The government thrust to increase the use of renewable energy has put power utilities in a fix as there is just not enough installed capacity to meet the new six per cent norm mandated by the Maharashtra Energy Regulatory Commission(MERC).

According to the MERC (Renewable Purchase Obligation, its compliance and REC framework implementation) Regulations, 2010, which come into force from the financial year 2010-2011, power utilities have to ensure that six per cent of all the power they buy comes from renewable energy. The regulations come in the wake of the Electricity Act, 2003 and Central Electricity Regulatory Commission (CERC) guidelines on renewable energy.

The renewable purchase obligation (RPO) on power utilities under the Electricity Act 2003 has mandated that State power distribution companies buy renewable power and has fixed the percentage of that power in each category. The eligible renewable energy sources shall include non fossil fuel, including bagasse based co-generation projects, wind energy, biomass power based on the more efficient Rankine cycle technology, small hydro, mini hydro, micro hydro power, municipal waste based power and solar power.

As per section 4.3 of the MERC regulations, “procurement of renewable energy certificates (REC) issued for renewable energy generation outside Maharashtra as well as RECs issued for renewable energy generation within the State shall be considered as an eligible instrument for the purpose of RPO compliance by the obligated entities which are specified in the rules.” In short, the power distribution companies if they fail to procure the fixed amount of power from renewable sources of energy will have to buy the RECs to save face. It will remain a paper transaction with no real addition of power.

Hike in power tariff

While other States could also be facing problems with the RPO, in Maharashtra, the consumer could face a hike in power tariff so that the Maharashtra State Electricity Distribution Company Limited (MSEDCL) can recover an estimated Rs. 900 crore plus it may have to fork out for RECs. In a submission to the MERC, the MSEDCL notes that, “as there is acute shortage of renewable energy in the State, any methodology which encourages gaming, monopoly of cartelisation cannot be supported. The REC option in a shortage scenario may lead to monopoly and the REC pricing will be linked to the penalty of that year.” It points out that the REC mechanism will give rise to unfair competition among the utilities in Maharashtra and it may also raise inter-State, intra-State disputes and hence may not be considered at this stage.

The MERC regulations set out the RPO targets for each year from 2010 to 2016. The target for 2010-2011 has been increased to six per cent (from the earlier five) of the total energy purchased by the power utility. In 2010-11 the target for solar is 0.25 per cent of the total energy it buys, non solar is 5.75 per cent, making it six per cent. From 2010-11, it goes up by one per cent each fiscal to reach nine per cent by 2015-16. The certificates issued under the CERC shall be valid instruments for the discharge of the mandatory obligations set out in these regulations.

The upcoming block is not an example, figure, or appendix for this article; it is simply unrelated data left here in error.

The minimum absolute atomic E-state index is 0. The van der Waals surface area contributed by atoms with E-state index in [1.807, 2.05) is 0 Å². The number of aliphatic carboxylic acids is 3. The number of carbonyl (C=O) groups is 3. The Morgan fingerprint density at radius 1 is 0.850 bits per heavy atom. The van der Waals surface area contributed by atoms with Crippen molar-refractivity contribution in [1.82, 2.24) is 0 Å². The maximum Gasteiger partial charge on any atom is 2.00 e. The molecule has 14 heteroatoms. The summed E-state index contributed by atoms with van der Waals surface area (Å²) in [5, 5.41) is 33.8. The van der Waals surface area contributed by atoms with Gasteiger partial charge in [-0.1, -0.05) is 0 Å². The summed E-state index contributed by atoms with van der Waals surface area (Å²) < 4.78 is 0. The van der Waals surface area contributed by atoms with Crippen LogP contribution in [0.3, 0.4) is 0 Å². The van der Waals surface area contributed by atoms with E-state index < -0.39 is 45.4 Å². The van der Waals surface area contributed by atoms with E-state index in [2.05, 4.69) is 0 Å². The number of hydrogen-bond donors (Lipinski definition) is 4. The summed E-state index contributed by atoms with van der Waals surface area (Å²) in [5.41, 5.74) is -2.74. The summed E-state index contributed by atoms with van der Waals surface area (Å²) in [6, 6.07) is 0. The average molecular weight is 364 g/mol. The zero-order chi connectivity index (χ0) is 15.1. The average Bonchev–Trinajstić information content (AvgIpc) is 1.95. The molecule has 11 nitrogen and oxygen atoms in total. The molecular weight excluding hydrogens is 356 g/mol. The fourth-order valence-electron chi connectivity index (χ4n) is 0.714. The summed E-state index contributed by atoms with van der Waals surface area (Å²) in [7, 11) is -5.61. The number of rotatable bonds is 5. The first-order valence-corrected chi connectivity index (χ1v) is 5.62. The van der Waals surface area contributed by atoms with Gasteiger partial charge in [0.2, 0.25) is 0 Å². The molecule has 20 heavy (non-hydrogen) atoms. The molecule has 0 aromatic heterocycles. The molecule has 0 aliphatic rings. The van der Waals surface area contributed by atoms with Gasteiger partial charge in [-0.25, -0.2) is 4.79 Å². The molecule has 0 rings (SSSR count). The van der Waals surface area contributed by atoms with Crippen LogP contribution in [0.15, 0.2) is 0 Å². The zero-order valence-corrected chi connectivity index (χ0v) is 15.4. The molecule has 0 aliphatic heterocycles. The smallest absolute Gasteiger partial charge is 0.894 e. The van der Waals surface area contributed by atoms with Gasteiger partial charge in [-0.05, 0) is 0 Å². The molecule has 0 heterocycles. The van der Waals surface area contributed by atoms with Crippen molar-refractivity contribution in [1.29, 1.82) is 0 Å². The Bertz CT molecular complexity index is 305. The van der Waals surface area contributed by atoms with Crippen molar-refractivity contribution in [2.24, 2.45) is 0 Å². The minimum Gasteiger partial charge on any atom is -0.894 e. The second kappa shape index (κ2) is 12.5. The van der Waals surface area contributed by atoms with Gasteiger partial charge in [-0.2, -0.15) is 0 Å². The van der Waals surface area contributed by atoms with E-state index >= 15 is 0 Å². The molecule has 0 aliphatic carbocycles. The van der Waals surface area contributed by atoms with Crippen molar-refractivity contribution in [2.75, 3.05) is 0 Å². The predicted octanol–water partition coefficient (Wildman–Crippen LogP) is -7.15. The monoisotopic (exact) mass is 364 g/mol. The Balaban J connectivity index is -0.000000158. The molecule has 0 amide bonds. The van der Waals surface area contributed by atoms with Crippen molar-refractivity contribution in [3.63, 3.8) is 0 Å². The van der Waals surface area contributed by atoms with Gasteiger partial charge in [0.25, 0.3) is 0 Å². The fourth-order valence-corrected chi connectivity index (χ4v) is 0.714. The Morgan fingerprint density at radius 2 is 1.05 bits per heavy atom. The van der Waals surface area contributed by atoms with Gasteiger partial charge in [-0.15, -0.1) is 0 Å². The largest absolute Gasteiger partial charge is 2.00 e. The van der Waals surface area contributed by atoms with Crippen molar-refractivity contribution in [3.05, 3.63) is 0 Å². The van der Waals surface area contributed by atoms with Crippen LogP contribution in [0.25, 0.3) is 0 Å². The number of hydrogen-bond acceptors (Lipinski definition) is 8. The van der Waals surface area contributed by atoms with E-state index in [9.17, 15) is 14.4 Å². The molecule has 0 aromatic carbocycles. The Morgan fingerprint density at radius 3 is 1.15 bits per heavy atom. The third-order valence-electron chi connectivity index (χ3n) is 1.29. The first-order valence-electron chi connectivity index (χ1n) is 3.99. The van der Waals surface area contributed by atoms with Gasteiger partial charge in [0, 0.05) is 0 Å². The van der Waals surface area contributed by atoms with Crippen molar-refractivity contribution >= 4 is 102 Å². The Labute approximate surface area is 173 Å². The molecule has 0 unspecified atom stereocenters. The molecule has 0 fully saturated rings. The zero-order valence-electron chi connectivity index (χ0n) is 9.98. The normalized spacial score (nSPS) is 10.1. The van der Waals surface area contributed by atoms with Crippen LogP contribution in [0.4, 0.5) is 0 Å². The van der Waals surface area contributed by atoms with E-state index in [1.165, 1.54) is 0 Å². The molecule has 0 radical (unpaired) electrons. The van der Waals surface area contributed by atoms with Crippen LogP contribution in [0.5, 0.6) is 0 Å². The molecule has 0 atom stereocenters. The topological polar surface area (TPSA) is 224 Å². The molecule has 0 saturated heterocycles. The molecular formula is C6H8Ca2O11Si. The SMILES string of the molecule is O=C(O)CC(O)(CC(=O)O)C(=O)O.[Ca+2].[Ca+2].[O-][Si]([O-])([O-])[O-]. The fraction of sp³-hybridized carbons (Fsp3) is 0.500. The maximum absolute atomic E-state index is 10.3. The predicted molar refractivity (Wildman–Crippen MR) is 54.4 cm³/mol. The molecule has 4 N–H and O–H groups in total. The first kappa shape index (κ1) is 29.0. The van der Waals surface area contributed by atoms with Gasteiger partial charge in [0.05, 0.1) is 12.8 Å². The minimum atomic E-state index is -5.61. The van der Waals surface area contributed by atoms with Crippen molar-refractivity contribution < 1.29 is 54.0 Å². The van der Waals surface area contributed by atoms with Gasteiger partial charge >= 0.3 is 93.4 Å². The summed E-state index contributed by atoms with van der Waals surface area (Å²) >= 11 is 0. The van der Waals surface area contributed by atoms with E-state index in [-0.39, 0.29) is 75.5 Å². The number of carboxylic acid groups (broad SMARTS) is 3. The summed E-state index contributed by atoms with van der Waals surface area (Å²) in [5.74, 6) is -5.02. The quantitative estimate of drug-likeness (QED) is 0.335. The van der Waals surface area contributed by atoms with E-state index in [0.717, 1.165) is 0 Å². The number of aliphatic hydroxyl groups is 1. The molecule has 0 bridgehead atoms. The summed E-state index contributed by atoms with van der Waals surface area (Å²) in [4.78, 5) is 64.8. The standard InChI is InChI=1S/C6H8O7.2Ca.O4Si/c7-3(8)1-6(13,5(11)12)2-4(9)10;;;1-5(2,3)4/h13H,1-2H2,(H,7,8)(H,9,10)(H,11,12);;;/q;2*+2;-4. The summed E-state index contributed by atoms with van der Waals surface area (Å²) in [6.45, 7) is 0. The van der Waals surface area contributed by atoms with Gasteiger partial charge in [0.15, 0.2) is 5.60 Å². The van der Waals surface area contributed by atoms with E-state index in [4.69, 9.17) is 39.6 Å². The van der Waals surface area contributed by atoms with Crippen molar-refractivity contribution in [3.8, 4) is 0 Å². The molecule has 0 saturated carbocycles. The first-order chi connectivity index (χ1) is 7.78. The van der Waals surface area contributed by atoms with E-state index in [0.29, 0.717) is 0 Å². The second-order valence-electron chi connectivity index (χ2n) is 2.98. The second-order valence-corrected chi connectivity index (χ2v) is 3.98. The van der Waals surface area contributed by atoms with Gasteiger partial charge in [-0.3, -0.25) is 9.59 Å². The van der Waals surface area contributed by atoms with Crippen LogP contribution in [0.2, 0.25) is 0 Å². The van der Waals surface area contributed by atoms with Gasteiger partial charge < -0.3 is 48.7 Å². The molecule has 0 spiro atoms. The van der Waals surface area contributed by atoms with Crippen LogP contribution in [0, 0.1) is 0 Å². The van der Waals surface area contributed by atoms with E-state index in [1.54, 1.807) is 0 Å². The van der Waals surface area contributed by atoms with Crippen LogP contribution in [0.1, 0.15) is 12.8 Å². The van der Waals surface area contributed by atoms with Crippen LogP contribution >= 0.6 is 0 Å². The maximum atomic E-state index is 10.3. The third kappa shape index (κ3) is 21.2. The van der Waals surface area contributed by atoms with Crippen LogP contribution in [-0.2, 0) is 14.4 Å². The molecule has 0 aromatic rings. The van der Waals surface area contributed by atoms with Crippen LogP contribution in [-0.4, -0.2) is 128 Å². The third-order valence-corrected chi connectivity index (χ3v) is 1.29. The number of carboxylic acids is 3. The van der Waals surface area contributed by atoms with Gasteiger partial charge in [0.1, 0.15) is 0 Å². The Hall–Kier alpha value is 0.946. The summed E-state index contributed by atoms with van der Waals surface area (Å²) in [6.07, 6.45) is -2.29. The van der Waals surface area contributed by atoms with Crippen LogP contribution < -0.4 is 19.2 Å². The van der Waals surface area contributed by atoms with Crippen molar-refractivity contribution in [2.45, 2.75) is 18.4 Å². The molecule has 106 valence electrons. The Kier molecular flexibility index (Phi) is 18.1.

Power utilities have been saying that the RECs cannot work in a shortage scenario; these types of mechanisms can work in surplus scenarios where the generators of renewable energy would compete in a fair manner. In addition, even if 100 per cent generation capacity is contracted, the question is who will be responsible if the capacity does not get added.

According to official sources, the MSEDCL buys a total of 85,000 million units each year. In Maharashtra, the installed capacity for solar is one MW till June 2010. To meet the target of 0.25 per cent, the MSEDCL will have to buy 140 MW for this fiscal which is difficult. The MSEDCL will have to buy the RECs which could cost upto Rs. 17 a unit from other States, to fulfil this mandatory obligation, at an estimated cost of Rs. 350 crore.

In the case of mini or micro hydro projects, the installed capacity is 1.5 MW upto June 2010, the RPO requirement is 10 MW for 2010-11.

There could be a shortfall of 2.58 million units which will have to be filled by buying power at the rate of Rs 3.9 as unit or Rs.1 crore.

In the case of bagasse, biomass, wind and small hydro power the installed capacity is 2,300 MW. If this power is generated as per contractual agreements, there should be no problem. But due to the vagaries of generation, there could be an estimated shortfall of 1,500 million units which would then have to be bought in the form of RECs at a cost of Rs. 585 crore.

At the moment, despite its good intentions, the policy for ensuring a renewable energy component in power is favouring the renewable energy power generators and putting the distributing companies at a huge financial risk.

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